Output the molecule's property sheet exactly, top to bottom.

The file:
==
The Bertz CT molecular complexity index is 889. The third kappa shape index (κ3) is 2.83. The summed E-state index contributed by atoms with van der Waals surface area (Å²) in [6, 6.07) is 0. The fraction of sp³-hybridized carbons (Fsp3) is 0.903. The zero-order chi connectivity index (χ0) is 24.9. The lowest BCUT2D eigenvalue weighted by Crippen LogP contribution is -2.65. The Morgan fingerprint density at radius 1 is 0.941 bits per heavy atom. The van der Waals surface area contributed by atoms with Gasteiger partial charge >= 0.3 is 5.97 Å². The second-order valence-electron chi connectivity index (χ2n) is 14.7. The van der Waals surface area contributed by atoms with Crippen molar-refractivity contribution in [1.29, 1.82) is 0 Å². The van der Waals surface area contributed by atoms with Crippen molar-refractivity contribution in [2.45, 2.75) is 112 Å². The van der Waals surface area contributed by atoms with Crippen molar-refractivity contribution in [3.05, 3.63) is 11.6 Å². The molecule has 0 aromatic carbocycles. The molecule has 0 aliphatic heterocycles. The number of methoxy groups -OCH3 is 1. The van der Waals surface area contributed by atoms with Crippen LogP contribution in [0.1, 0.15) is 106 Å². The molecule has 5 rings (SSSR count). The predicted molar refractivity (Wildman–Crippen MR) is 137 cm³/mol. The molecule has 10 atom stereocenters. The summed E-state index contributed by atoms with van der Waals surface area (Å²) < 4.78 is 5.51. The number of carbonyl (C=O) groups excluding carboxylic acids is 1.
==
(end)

The Bertz CT molecular complexity index is 889. The third kappa shape index (κ3) is 2.83. The summed E-state index contributed by atoms with van der Waals surface area (Å²) in [6, 6.07) is 0. The fraction of sp³-hybridized carbons (Fsp3) is 0.903. The zero-order chi connectivity index (χ0) is 24.9. The lowest BCUT2D eigenvalue weighted by Crippen LogP contribution is -2.65. The Morgan fingerprint density at radius 1 is 0.941 bits per heavy atom. The van der Waals surface area contributed by atoms with Gasteiger partial charge >= 0.3 is 5.97 Å². The second-order valence-electron chi connectivity index (χ2n) is 14.7. The van der Waals surface area contributed by atoms with Crippen molar-refractivity contribution in [1.29, 1.82) is 0 Å². The van der Waals surface area contributed by atoms with Crippen molar-refractivity contribution in [2.45, 2.75) is 112 Å². The van der Waals surface area contributed by atoms with Crippen molar-refractivity contribution in [3.05, 3.63) is 11.6 Å². The molecule has 0 aromatic carbocycles. The molecule has 0 aliphatic heterocycles. The number of methoxy groups -OCH3 is 1. The van der Waals surface area contributed by atoms with Crippen LogP contribution in [0.1, 0.15) is 106 Å². The molecule has 5 rings (SSSR count). The predicted molar refractivity (Wildman–Crippen MR) is 137 cm³/mol. The molecule has 10 atom stereocenters. The summed E-state index contributed by atoms with van der Waals surface area (Å²) < 4.78 is 5.51. The number of carbonyl (C=O) groups excluding carboxylic acids is 1.